#boot-up splash screen.  Problem is caused by the failure of ESX to clear the "TS" counter on system reboot.

Set-PSDebug -Strict

#Initialize the VIToolkit:
if ( (Get-PSSnapin -Name VMware.VimAutomation.Core -ErrorAction SilentlyContinue) -eq $null ) {
    Add-PsSnapin VMware.VimAutomation.Core

#Connect to your virtual center:
$viServ = ""
Connect-VIServer -Server $viServ

#Get all VMs in the vCenter:
$vms = Get-VM 
#Loop though the VMs:
ForEach ($vm in $vms){
	#Get a "View" object for each VM.  Views expose useful data that is not contined in the VM object:
	$vmv = Get-VM $vm | Get-View
	$name = $vmv.Name
	$guestid = $vmv.Summary.Config.GuestId
	if ($guestid -like "windows8*Guest") {
		#windows8*Guest will match Windows 8 client 32-bit and 64-bit, as well as 
		# "windows8Server64Guest" (which is Windows Server 2012 and 2012 R2).
		#We need to update the VMX file for the VM, which is dong using a VirtualMachineConfigSpec.
		$vmx = New-Object VMware.Vim.VirtualMachineConfigSpec
		$vmx.extraConfig += New-Object VMware.Vim.OptionValue
		$vmx.extraConfig[0].key = "monitor_control.enable_softResetClearTSC"
		$vmx.extraConfig[0].value = "TRUE"
		write-host "Edited" $  
		$ | out-file -FilePath c:\local\temp\softTscOut.txt -NoClobber -Append

Discover user rights in SharePoint

Among the top items capable of derailing your whole day or week are requests from auditors.  Who has access to a resource?  When did they exercise those rights?  In the pas few months, I have had several requests of this sort related to SharePoint rights.  Since I have once again started working on our SharePoint 2010-to-2013 migration project, and most of the SharePoint Powershell cmdlets were fresh in my mind, I though I would take a crack at this somewhat intimidating task.

As usual, writing a useful script took more time that I would have liked, but I am fairly pleased with the results.  The final product makes heavy use of Regular Expressions.  Special thanks go out to RegEx Hero, an online .NET regular expressions tester:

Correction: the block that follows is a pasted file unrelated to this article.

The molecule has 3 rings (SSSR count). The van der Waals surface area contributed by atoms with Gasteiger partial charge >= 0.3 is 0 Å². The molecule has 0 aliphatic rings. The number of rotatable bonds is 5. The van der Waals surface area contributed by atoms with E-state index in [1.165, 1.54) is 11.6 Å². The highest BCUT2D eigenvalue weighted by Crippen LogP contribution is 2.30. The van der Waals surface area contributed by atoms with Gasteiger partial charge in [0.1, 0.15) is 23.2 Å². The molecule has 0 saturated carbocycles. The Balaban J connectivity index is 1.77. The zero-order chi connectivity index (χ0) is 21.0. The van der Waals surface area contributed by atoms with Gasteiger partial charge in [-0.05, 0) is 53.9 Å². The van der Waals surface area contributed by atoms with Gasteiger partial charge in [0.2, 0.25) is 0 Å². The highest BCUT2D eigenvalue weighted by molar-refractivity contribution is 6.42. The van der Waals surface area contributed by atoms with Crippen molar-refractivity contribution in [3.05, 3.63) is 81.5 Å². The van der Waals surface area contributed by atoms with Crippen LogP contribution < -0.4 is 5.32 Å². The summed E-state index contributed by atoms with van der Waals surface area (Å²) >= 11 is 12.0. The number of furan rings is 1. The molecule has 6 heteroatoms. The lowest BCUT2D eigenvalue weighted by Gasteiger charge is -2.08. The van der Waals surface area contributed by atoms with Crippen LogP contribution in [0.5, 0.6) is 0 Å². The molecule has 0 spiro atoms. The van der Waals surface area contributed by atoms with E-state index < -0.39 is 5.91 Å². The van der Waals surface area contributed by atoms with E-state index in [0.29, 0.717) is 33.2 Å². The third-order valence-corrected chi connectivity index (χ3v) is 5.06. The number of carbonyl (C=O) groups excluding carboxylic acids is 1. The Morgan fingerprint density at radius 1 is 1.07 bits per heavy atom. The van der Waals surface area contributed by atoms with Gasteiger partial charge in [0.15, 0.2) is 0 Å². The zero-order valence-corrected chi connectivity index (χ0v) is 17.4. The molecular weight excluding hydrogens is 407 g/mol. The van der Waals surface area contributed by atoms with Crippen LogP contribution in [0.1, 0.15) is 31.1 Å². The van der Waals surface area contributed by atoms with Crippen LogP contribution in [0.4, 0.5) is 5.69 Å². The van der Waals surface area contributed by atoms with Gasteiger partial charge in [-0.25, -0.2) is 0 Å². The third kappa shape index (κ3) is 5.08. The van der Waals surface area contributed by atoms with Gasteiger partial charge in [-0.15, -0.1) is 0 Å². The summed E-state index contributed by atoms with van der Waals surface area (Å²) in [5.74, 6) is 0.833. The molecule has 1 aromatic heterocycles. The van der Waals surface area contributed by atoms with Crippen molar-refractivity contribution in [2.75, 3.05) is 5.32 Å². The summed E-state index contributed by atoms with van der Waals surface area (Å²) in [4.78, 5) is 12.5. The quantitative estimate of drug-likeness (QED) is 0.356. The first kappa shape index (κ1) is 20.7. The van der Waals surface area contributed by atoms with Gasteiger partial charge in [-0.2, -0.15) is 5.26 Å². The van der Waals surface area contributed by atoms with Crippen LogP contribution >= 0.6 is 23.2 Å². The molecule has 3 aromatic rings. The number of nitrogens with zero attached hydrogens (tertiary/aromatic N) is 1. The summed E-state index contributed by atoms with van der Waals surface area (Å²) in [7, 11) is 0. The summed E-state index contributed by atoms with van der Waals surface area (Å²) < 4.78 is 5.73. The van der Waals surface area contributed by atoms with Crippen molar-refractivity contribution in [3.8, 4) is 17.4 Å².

AND, of course, to the site:

Using .NET-style RegEx named capture groups, I was able to eliminate redundant loops though the SharePoint web site list, thus making it possible to crawl all SharePoint web and site-level ACLs in only a few minutes. Hurray!

This code will work only on SharePoint 2010 farms that use Windows authentication. There may be limitations related to sites with multiple Windows domains as well. I will need to update this script in the near future to handle claims authentication, but we will cross that bridge when we come to it.

The script has some pretty convoluted loops that may not make any intuitive sense… I have tried to insert comments to explain what is going on. If you do choose to use this script in your environment and find it difficult to understand, feel free to contact me with questions.

I think that the script has been posted without wordpress-induced errors. The main problem there is the use of .NET style named capture groups, which use ‘greater than’/’less than’ characters. WordPress hates gt/lt, which resemble XML/HTML/XHTML tags. I had to enter these bits of code as HTML escape sequences instead of raw code. It looks like it worked this time.

#J. Greg Mackinnon, 2015-03-25
#Recurses though the web application provided in -webAppplication for the users (samaccountname format) provided in -Users,
#for the domain provided in -Domain.
# Requires: Microsoft.SharePoint.PowerShell PSSnapin
#          ActiveDirectory PowerShell module
# Provides: Comma-separated value file with user, permission, and site data for all discovered permissions,